Essentially, the EU, like the US, is telling people to “nerd harder”, and come up with a solution that allows lawful access, but does not break encryption. Since hard nerding for many decades has failed to produce a way of doing that, maybe it’s time for the authorities to accept that it just can’t be done. The good news is that doesn’t matter. Techdirt has been explaining why for years: there are encryption workarounds that mean law enforcement and others can get what they need in other ways. Indeed, one of the EU papers mentioned above provides perhaps the best example of this approach (pdf):

The recent dismantling of the EncroChat network in a joint investigation coordinated by Eurojust and Europol shows the degree to which those involved in criminal activity utilise all available technology, such as crypto telephones, which go well beyond publicly available end-to-end encrypted services.

Although it cites the case of EncroChat — a Europe-based encrypted mobile network widely used by organized crime there — in an attempt to prove how serious the problem is, it actually does the opposite. As the detailed explanation of how EU police managed to hack into the network and place malware on handsets explains, breaking the encryption proved irrelevant, because the authorities found a workaround.

The EncroChat bust demonstrates something else that is generally overlooked. It is already clear that far from going dark, the authorities today have access to unprecedented quantities of useful information that can be used to track down suspects and prevent crimes. That’s from things like social media and e-commerce sites. But as the EncroChat materials show, when criminals use closed, encrypted channels to communicate, they paradoxically open up, speaking freely about their past, present and future crimes, naming names, and giving detailed information about their activities. That means it’s actually in the interest of the authorities to allow criminals and terrorists to use encrypted services. When workarounds are found, these hitherto secret channels provide greater quantities of high-quality intelligence than would ever be obtained if people knew their communications had backdoors and were therefore not safe.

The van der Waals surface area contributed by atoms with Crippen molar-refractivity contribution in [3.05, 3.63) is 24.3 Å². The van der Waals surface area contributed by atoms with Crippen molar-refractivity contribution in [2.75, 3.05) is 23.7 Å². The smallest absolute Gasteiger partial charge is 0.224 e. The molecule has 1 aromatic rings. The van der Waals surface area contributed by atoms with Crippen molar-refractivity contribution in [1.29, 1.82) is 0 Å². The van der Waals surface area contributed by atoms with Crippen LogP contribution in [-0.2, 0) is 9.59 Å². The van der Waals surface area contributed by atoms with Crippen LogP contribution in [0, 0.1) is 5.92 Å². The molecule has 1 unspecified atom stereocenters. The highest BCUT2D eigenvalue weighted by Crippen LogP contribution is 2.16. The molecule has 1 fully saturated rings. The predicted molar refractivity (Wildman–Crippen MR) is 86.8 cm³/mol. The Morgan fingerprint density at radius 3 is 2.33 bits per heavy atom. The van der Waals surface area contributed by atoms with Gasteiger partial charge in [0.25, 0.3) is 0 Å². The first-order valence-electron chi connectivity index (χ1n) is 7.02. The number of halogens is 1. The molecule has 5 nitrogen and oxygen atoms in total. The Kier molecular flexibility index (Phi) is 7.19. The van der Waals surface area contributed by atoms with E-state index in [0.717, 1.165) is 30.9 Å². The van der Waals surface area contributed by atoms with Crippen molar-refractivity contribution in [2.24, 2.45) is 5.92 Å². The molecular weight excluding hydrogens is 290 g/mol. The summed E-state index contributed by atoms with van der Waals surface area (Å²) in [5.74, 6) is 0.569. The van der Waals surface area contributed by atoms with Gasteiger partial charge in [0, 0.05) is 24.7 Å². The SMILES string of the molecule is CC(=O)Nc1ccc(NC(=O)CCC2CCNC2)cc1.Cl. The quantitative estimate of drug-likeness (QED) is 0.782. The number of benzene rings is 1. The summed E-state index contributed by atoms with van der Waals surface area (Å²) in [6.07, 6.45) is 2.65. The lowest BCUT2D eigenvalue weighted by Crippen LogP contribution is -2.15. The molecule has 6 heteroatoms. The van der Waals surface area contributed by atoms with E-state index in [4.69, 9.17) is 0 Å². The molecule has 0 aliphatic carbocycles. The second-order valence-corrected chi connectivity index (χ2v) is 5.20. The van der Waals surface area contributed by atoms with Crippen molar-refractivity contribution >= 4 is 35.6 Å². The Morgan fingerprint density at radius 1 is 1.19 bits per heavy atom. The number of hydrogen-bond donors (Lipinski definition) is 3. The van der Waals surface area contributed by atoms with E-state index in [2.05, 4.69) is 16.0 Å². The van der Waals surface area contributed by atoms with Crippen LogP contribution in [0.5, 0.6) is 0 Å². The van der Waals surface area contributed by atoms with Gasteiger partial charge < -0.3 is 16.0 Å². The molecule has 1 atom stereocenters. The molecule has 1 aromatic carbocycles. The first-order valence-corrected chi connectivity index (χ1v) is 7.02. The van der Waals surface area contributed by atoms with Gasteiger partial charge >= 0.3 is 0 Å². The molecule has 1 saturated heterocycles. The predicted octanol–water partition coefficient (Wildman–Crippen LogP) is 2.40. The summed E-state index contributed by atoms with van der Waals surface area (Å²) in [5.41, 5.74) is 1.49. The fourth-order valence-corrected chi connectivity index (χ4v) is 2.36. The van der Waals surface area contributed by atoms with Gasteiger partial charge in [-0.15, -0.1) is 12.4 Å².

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Comments on “EU Still Asking For The Impossible (And The Unnecessary): 'Lawful Access' To Encrypted Material That Doesn't Break Encryption”

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Anonymous Coward says:

basically, the seed that the US sowed is still being nurtured by other countries. the whole aim is to remove as much freedom and privacy and as many protections as possible (all of them?) from ordinary people, making the whole planet, basically, a complete fascist dictatorship! i dont think there is a single government in a single country that doesn’t want to know everything about everyone, everywhere, while still maintaining absolute secrecy and immunity for themselves and their friends! this is what has been fought against in world wars! it is what freedom is supposed to be about! it’s what democracy is supposed to be about! what the fuck is happening to the world? the wealthy ‘few’ have always wanted their way, to be dictators over a world inhabited by none except slaves. they are closer to achieving that now than ever before! when security services do as these ‘few’ want instead of protecting and serving the masses, prefering to kill them, what hope have we got?